Why the E-Commerce Revolution is Great for British Retailers

 

No matter what your age is, there are few things more exciting than unwrapping a parcel that you’ve received in the post. Online shopping is a lure that is difficult to ignore, and it seems that this pull is one that is becoming increasingly strong across the globe.

Research conducted by the world’s largest e-commerce companies, OC&C Strategy Consultants, PayPal and Google, has predicted that the combined online retail economy of the UK, US, Germany and China will double in size to be worth £645 billion by the year 2018. Online shopping is already huge for people living in the UK, with the report stating that British people spend £1 of every £5 of the nation’s total spend through the internet.

The study also showed how mobile shopping has become such a huge part of the online retailing world. Many of the world’s biggest online shops, including ASOS and New Look to name just two, now have their own apps that you can download on to your tablet and smartphone, allowing you to make your purchases on the go. And who can blame them? The figures showed that 59% of online sales in the UK were conducted through tablets or smartphone, so not being in the mobile shopping business would be a mistake for retailers.

Sales Director at Google UK, Martijn Bertisen, commented on these figures: “The number of people with internet access is growing fast, with many new consumers skipping the desktop phase entirely and only experiencing the web through a smartphone.

“Our study shows that this is increasingly translating into mobile transactions and that a mobile-first or even mobile-only strategy is now imperative to international success in retail. UK retailers should be well positioned to lead this growth internationally, as UK consumers are already amongst the most mobile of all.”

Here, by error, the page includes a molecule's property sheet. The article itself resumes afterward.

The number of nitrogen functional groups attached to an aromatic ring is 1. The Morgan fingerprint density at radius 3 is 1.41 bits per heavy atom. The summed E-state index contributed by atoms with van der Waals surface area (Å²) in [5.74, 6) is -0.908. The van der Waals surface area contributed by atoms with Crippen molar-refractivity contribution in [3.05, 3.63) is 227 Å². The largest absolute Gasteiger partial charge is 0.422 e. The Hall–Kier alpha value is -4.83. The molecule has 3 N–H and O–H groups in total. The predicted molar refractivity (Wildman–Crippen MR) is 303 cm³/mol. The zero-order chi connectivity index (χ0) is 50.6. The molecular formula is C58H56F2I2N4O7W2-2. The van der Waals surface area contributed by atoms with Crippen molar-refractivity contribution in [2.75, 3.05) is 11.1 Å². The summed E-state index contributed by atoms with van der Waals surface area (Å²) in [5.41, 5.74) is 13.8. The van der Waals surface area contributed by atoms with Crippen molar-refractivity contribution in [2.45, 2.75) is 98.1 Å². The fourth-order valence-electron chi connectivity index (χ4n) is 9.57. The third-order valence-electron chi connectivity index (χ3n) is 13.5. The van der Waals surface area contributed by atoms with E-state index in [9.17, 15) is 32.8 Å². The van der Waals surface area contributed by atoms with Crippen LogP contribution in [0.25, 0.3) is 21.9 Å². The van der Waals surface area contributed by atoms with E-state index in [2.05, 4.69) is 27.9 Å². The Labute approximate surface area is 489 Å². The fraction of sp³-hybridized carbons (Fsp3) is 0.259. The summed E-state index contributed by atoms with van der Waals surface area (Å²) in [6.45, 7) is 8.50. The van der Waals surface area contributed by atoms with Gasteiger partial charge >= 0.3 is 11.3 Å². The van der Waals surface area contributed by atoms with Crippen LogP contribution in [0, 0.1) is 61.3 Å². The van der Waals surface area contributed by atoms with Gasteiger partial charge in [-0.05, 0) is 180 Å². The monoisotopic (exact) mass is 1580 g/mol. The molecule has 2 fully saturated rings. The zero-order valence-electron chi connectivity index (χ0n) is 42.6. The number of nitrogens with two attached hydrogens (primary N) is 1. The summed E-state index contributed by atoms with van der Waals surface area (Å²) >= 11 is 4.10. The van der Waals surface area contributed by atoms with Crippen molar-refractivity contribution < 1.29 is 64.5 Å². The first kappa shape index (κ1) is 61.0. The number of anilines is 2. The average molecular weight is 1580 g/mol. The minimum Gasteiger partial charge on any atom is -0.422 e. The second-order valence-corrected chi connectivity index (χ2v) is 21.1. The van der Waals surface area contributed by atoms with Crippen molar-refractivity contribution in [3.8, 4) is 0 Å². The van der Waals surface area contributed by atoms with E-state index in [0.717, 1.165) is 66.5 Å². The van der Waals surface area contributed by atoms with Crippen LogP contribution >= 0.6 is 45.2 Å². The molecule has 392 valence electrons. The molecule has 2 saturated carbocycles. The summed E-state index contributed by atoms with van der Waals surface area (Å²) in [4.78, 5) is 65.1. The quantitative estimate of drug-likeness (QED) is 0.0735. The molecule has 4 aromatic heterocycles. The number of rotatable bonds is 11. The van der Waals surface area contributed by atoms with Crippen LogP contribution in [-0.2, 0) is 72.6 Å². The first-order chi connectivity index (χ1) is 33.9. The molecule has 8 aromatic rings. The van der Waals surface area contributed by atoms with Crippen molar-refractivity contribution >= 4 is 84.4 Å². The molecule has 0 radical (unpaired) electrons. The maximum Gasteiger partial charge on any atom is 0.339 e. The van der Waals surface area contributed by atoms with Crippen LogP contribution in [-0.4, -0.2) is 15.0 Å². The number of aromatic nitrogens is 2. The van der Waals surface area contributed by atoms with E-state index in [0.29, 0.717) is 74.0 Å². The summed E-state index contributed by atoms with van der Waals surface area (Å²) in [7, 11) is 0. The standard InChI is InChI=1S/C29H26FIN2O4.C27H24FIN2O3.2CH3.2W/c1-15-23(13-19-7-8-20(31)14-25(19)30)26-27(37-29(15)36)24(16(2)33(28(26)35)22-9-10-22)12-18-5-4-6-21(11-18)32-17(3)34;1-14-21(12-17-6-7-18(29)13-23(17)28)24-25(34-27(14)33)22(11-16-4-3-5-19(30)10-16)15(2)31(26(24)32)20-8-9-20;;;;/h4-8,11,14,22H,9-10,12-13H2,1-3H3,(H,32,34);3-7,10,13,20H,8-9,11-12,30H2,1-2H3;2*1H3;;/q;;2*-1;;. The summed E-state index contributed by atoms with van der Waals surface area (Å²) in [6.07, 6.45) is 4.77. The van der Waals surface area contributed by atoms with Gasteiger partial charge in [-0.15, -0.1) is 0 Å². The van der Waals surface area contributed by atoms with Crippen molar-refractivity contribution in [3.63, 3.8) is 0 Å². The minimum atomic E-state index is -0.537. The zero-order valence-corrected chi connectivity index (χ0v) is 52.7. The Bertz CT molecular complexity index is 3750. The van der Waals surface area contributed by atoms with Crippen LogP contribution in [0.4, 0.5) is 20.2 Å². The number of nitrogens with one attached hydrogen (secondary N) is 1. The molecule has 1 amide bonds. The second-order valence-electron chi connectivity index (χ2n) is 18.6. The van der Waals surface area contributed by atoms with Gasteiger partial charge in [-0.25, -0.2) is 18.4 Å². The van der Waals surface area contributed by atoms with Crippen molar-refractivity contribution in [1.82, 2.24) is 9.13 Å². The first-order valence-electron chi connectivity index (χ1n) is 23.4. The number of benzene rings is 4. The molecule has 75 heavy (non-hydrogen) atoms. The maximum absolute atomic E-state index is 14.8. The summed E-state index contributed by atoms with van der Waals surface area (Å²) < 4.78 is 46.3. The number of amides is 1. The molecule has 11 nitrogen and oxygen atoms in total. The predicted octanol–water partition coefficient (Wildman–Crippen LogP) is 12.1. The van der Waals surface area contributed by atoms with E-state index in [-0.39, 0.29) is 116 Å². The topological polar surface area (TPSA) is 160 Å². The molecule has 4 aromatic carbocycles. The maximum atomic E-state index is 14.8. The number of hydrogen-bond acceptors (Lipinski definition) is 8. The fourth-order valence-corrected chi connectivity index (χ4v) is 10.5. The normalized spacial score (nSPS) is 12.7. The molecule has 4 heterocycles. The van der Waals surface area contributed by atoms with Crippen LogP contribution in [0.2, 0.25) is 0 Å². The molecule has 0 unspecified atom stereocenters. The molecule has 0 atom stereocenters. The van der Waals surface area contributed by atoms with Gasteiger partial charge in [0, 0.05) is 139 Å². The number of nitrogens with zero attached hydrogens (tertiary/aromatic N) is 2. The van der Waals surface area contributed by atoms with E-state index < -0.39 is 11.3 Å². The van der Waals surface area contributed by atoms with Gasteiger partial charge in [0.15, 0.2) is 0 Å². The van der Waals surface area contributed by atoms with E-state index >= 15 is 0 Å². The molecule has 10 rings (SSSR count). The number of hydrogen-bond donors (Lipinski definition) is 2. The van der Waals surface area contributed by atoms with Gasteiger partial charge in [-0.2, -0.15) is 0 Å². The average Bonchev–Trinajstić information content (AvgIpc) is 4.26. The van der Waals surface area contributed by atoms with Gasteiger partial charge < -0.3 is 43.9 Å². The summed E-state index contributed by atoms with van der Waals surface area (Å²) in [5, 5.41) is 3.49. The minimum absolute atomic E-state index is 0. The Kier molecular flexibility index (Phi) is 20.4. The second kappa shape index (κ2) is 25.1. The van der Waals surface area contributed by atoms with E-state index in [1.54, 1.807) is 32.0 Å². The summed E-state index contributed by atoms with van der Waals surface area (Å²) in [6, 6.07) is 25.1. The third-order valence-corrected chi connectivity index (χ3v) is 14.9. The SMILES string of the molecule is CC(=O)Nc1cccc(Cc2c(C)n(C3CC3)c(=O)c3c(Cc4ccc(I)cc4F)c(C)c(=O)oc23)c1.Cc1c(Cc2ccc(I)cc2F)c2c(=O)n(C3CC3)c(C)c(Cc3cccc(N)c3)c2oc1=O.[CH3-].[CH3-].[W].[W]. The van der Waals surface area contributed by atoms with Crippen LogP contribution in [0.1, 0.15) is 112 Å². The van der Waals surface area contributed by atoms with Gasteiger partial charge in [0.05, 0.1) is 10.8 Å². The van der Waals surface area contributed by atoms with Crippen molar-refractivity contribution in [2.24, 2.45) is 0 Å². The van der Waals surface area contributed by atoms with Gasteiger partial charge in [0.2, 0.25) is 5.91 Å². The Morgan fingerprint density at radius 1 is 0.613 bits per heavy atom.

UK is leading the charge when it comes to mobile shopping, as mobile figures for the UK were a significant way ahead of other countries. According to figures from PayPal, 59% of online transactions in the UK were carried out on mobile phones, compared to Germany at 24% and the US at 45%.

 

Made in Britain

It’s not just Britons themselves who are seeking UK-made products, it seems. According to a study conducted by the Centre for Economics and Business Research, those abroad appear to strive to own British products too, with figures showing that British retailers who export overseas could earn an additional £2.1 billion if they brand their goods with the slogan ‘Made in Britain’. That’s right, simply by adding the Union Jack Flag to a product, apparently a consumer’s inclination to make a purchase increases significantly. The study also found that a ‘Made in Britain’ label could trigger a readiness to pay 7% more for a product, compared to those that did not declare their country of origin.

The exception to this was for alcoholic drinks, where the study found that boasting about a product being ‘Made in Scotland’ added a far greater premium than ‘Made in Britain’, particularly in Ireland and the United States. You win some, you lose some.